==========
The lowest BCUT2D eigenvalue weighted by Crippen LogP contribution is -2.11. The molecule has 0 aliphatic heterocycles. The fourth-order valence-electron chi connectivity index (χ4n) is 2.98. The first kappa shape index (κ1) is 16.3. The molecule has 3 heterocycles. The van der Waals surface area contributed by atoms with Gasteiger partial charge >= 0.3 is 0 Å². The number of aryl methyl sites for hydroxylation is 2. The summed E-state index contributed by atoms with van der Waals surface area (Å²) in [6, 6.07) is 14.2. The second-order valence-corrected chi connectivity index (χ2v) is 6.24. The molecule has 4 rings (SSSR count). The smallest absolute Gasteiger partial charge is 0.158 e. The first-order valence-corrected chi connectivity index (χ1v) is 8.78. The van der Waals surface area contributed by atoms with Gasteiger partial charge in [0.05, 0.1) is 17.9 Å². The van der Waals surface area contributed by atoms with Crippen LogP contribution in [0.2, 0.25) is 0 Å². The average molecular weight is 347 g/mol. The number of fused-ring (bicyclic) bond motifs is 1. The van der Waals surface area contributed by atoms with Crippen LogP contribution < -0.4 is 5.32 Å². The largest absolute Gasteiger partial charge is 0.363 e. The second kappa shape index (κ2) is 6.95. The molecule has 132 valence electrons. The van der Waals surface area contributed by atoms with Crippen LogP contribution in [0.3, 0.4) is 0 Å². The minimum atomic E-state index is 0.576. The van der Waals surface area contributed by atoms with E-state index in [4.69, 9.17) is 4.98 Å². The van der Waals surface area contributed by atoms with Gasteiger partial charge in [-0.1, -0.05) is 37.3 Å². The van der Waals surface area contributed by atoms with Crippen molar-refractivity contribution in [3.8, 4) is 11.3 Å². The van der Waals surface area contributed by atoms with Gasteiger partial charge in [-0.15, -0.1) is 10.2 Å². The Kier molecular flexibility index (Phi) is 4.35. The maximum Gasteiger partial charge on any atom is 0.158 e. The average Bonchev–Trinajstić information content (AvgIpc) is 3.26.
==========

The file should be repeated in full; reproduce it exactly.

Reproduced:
The lowest BCUT2D eigenvalue weighted by Crippen LogP contribution is -2.11. The molecule has 0 aliphatic heterocycles. The fourth-order valence-electron chi connectivity index (χ4n) is 2.98. The first kappa shape index (κ1) is 16.3. The molecule has 3 heterocycles. The van der Waals surface area contributed by atoms with Gasteiger partial charge >= 0.3 is 0 Å². The number of aryl methyl sites for hydroxylation is 2. The summed E-state index contributed by atoms with van der Waals surface area (Å²) in [6, 6.07) is 14.2. The second-order valence-corrected chi connectivity index (χ2v) is 6.24. The molecule has 4 rings (SSSR count). The smallest absolute Gasteiger partial charge is 0.158 e. The first-order valence-corrected chi connectivity index (χ1v) is 8.78. The van der Waals surface area contributed by atoms with Gasteiger partial charge in [0.05, 0.1) is 17.9 Å². The van der Waals surface area contributed by atoms with Crippen LogP contribution in [0.2, 0.25) is 0 Å². The average molecular weight is 347 g/mol. The number of fused-ring (bicyclic) bond motifs is 1. The van der Waals surface area contributed by atoms with Crippen LogP contribution < -0.4 is 5.32 Å². The largest absolute Gasteiger partial charge is 0.363 e. The second kappa shape index (κ2) is 6.95. The molecule has 132 valence electrons. The van der Waals surface area contributed by atoms with Crippen LogP contribution in [0.3, 0.4) is 0 Å². The minimum atomic E-state index is 0.576. The van der Waals surface area contributed by atoms with E-state index in [4.69, 9.17) is 4.98 Å². The van der Waals surface area contributed by atoms with Gasteiger partial charge in [-0.1, -0.05) is 37.3 Å². The van der Waals surface area contributed by atoms with Crippen molar-refractivity contribution in [3.8, 4) is 11.3 Å². The van der Waals surface area contributed by atoms with Gasteiger partial charge in [-0.15, -0.1) is 10.2 Å². The Kier molecular flexibility index (Phi) is 4.35. The maximum Gasteiger partial charge on any atom is 0.158 e. The average Bonchev–Trinajstić information content (AvgIpc) is 3.26.